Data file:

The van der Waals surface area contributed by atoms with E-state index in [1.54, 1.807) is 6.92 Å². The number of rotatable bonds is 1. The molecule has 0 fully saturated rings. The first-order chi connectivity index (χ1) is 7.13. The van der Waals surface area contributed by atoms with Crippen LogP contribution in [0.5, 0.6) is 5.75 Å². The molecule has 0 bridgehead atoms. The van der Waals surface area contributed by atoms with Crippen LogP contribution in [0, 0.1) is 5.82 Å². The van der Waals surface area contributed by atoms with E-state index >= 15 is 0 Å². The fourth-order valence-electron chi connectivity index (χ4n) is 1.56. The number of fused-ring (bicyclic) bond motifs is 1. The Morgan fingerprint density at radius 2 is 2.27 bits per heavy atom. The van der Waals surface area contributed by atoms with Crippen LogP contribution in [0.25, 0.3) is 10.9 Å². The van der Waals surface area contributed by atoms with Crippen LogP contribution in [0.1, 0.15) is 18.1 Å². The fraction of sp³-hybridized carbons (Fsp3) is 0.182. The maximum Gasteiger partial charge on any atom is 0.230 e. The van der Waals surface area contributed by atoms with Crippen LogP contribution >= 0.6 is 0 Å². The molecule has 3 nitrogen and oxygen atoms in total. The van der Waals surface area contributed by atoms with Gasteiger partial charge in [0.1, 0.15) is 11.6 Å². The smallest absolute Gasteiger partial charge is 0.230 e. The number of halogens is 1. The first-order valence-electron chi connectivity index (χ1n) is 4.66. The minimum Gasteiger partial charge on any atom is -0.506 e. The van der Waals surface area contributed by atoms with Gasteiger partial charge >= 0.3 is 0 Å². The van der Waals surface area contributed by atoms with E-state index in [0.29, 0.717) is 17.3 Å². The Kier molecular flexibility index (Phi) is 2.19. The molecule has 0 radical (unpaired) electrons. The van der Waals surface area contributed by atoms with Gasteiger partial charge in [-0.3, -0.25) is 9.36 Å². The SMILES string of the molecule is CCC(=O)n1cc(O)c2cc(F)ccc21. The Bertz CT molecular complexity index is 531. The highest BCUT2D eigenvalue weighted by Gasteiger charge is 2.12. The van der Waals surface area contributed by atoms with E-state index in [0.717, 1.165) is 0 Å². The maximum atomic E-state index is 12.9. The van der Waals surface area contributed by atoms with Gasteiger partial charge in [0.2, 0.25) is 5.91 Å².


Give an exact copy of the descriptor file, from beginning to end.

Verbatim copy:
The van der Waals surface area contributed by atoms with E-state index in [1.54, 1.807) is 6.92 Å². The number of rotatable bonds is 1. The molecule has 0 fully saturated rings. The first-order chi connectivity index (χ1) is 7.13. The van der Waals surface area contributed by atoms with Crippen LogP contribution in [0.5, 0.6) is 5.75 Å². The molecule has 0 bridgehead atoms. The van der Waals surface area contributed by atoms with Crippen LogP contribution in [0, 0.1) is 5.82 Å². The van der Waals surface area contributed by atoms with E-state index >= 15 is 0 Å². The fourth-order valence-electron chi connectivity index (χ4n) is 1.56. The number of fused-ring (bicyclic) bond motifs is 1. The Morgan fingerprint density at radius 2 is 2.27 bits per heavy atom. The van der Waals surface area contributed by atoms with Crippen LogP contribution in [0.25, 0.3) is 10.9 Å². The van der Waals surface area contributed by atoms with Crippen LogP contribution in [0.1, 0.15) is 18.1 Å². The fraction of sp³-hybridized carbons (Fsp3) is 0.182. The maximum Gasteiger partial charge on any atom is 0.230 e. The van der Waals surface area contributed by atoms with Crippen LogP contribution >= 0.6 is 0 Å². The molecule has 3 nitrogen and oxygen atoms in total. The van der Waals surface area contributed by atoms with Gasteiger partial charge in [0.1, 0.15) is 11.6 Å². The smallest absolute Gasteiger partial charge is 0.230 e. The number of halogens is 1. The first-order valence-electron chi connectivity index (χ1n) is 4.66. The minimum Gasteiger partial charge on any atom is -0.506 e. The van der Waals surface area contributed by atoms with Gasteiger partial charge >= 0.3 is 0 Å². The van der Waals surface area contributed by atoms with E-state index in [0.29, 0.717) is 17.3 Å². The Kier molecular flexibility index (Phi) is 2.19. The molecule has 0 radical (unpaired) electrons. The van der Waals surface area contributed by atoms with Gasteiger partial charge in [-0.3, -0.25) is 9.36 Å². The SMILES string of the molecule is CCC(=O)n1cc(O)c2cc(F)ccc21. The Bertz CT molecular complexity index is 531. The highest BCUT2D eigenvalue weighted by Gasteiger charge is 2.12. The van der Waals surface area contributed by atoms with E-state index in [0.717, 1.165) is 0 Å². The maximum atomic E-state index is 12.9. The van der Waals surface area contributed by atoms with Gasteiger partial charge in [0.2, 0.25) is 5.91 Å².